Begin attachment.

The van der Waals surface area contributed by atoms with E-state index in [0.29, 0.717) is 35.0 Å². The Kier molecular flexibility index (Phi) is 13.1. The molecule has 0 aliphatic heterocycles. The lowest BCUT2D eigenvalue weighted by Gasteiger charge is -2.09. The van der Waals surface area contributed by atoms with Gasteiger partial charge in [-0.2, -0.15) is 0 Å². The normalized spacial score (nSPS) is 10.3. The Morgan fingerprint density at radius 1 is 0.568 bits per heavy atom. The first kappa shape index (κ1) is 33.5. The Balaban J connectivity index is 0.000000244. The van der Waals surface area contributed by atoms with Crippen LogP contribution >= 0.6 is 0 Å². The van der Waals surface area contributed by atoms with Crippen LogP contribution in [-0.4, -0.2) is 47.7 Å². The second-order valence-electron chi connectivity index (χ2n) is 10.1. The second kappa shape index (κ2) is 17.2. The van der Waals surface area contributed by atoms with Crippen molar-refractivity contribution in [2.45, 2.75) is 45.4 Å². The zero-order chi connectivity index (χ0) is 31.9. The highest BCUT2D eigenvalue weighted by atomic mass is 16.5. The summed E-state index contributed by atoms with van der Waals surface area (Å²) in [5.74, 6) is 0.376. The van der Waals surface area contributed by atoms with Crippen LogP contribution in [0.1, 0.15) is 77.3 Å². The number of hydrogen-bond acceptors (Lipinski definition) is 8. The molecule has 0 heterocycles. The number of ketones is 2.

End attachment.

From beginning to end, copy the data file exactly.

The van der Waals surface area contributed by atoms with E-state index in [0.29, 0.717) is 35.0 Å². The Kier molecular flexibility index (Phi) is 13.1. The molecule has 0 aliphatic heterocycles. The lowest BCUT2D eigenvalue weighted by Gasteiger charge is -2.09. The van der Waals surface area contributed by atoms with Gasteiger partial charge in [-0.2, -0.15) is 0 Å². The normalized spacial score (nSPS) is 10.3. The Morgan fingerprint density at radius 1 is 0.568 bits per heavy atom. The first kappa shape index (κ1) is 33.5. The Balaban J connectivity index is 0.000000244. The van der Waals surface area contributed by atoms with Crippen LogP contribution >= 0.6 is 0 Å². The van der Waals surface area contributed by atoms with Crippen LogP contribution in [-0.4, -0.2) is 47.7 Å². The second-order valence-electron chi connectivity index (χ2n) is 10.1. The second kappa shape index (κ2) is 17.2. The van der Waals surface area contributed by atoms with Crippen molar-refractivity contribution in [2.45, 2.75) is 45.4 Å². The zero-order chi connectivity index (χ0) is 31.9. The highest BCUT2D eigenvalue weighted by atomic mass is 16.5. The summed E-state index contributed by atoms with van der Waals surface area (Å²) in [5.74, 6) is 0.376. The van der Waals surface area contributed by atoms with Crippen LogP contribution in [0.1, 0.15) is 77.3 Å². The number of hydrogen-bond acceptors (Lipinski definition) is 8. The molecule has 0 heterocycles. The number of ketones is 2.